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No-if the power goes out the cable will likely go out also. I would rather have light than a tivo when the power drops out in a storm. I can cathc up later pretty much anything since allmost everything is shown over and over and over since broadcasters dont have enough content to fill all the time slots on all the useless channels we pay for every month.... :)
 

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My gear isnt hooked upt o a ups but a component style surge conditioner. If I do miss a show do to a power outage, which has never happened its no big deal to me.

I normally try to turn off my gear during a thunderstorm, but if a piece of equipment were to get fried due to one(also has never happened)! Itd be a excuse for me to buy something newer & or better to replace it with....:D
 
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All my DVRs are hooked up to UPS, but I am not trying to continue operation when there is a power failure, just "ride through" the interruptions to power I get as the power company's circuit breakers go out and in if there are lightning strikes (very common here). This is to protect the disk drives, which are very prone to damage when you get multiple interruptions to power in a very short period. (I speak from experience).
 

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Bedroom: 50-in 1080p LCD, XG1v4 (Ultra HD DVR for Comcast), BD Player; Office: 32-in LCD, etc.
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It isn't unusual to get a half-second outage, so the TVs, DVR, Blu-ray player, Comcast "gateway" (modem/router), and the PC & monitor are on UPSes (3 total). I am not overly fond of when a half-second flicker causes the DVR to lose its code and program guide, it takes about half an hour before it knows how to be a DVR again, and two full days to reload the program guide.

But if there is an actual power outage of more than a second, I start graceful shutdown of the equipment and, if the power is still out, I'll unplug the UPSes. Same story when I start hearing thunder: while surge suppression should work, being totally disconnected from power and cable is even safer so I will spend a few extra seconds turning off the UPSes, pulling power cords by the handles, and disconnecting the coaxes (the one at the DVR and the one at the Comcast "gateway").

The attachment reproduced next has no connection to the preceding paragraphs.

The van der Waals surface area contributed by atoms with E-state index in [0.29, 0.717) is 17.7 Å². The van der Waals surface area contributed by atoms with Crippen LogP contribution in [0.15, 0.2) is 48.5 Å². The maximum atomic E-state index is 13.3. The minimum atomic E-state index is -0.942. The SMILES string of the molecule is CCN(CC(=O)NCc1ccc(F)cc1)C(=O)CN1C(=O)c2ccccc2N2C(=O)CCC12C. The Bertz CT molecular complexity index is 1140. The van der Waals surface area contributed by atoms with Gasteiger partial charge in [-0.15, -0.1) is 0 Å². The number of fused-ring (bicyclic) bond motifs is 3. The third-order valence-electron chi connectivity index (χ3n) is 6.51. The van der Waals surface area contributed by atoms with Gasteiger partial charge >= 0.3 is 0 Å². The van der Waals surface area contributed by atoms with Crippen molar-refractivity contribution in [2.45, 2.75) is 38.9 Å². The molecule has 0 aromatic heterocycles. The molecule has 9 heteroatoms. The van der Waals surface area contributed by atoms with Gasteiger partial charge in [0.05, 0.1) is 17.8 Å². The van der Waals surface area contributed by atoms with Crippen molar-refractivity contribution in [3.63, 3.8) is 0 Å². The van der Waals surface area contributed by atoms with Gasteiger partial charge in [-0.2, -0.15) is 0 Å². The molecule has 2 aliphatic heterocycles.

I have had friends mention equipment going out and needing replacement after power outages and thunder storms, but I think my paranoia has spared me most of that.

The store that sold me the UPS the DVR and small TV are on told me I could continue watching TV during an outage, but I would be too concerned of a possible surge when power is reconnected. And the DVR does become easily confused when it loses signal, which happens when we have an outage.
 

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TiVo, TV, HT, all but the lights I guess. I have lost power dozens of time over the last 5 years. I have never lost my cable. My power still jumps to 150V about twice a month. Not having a UPS is like driving a car without a spare.
 

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Have a sizeable UPS on my rack to make sure nothing has to reboot during thunderstorms, which always cause some flickering. Cable box, HTPC, antenna pre-amp and my DirecTV boxes are all on that or individual UPS units. Everything just has to hold for 30 seconds. By then, the generator has kicked on :D.

For me, cable tends to stay on after a power outage for about an hour or so. Sometimes, it doesn't go out at all. More often, the cable goes completely out but I still have power, storms or not. Naturally, antenna and D* recordings are glitch free and complete through any power outage.
 

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I had an amplifier in my attic once. It was for my FM antenna. When the power failed I lost the radio I was using for just that occasion. After the first amp died, I put the new one on a small UPS and never had a problem again. It's always the little things like a cable modem, router, switch that you forget until the first power failure.

My electric company sent me a letter years ago when I got a smart meter. They define a failure over six seconds as an outage. They also will keep power off for up to six minutes to verify the lines. After six minutes it's a "serious" outage and they start posting locations on their web site. Somehow they always forecast a "two hour" repair time. If it hits four hours I break out the pure sine wave inverter for the fridge or heat in the winter. A UPS doesn't work with a heavy startup load, and an inductive load really wants a good sine wave. Things you learn when you get old.
 

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Ok, I'm old and so is my metaphor. But I still live by my UPS everywhere possible. I sleep better, and I need my sleep. ;)
I also have my Tivo and everything else on my rack(including Sony HDTV) with the exception of my AVR on a 1300w APC UPS. The downside is the battery needs to be replaced ~ every 4 years, at ~$50 :( and thats a commercial price, retail is closer to $80 and close to the price of the UPS :eek:(my prices are ~4 years ago, I'll probably get the warning to replace shortly)....
I used to have several other TVs on separate APC UPSs but one by one as the batteries died I shelved them. They were purchased very cheaply near black Fridays and a new battery would have been double what I paid for them :(
 
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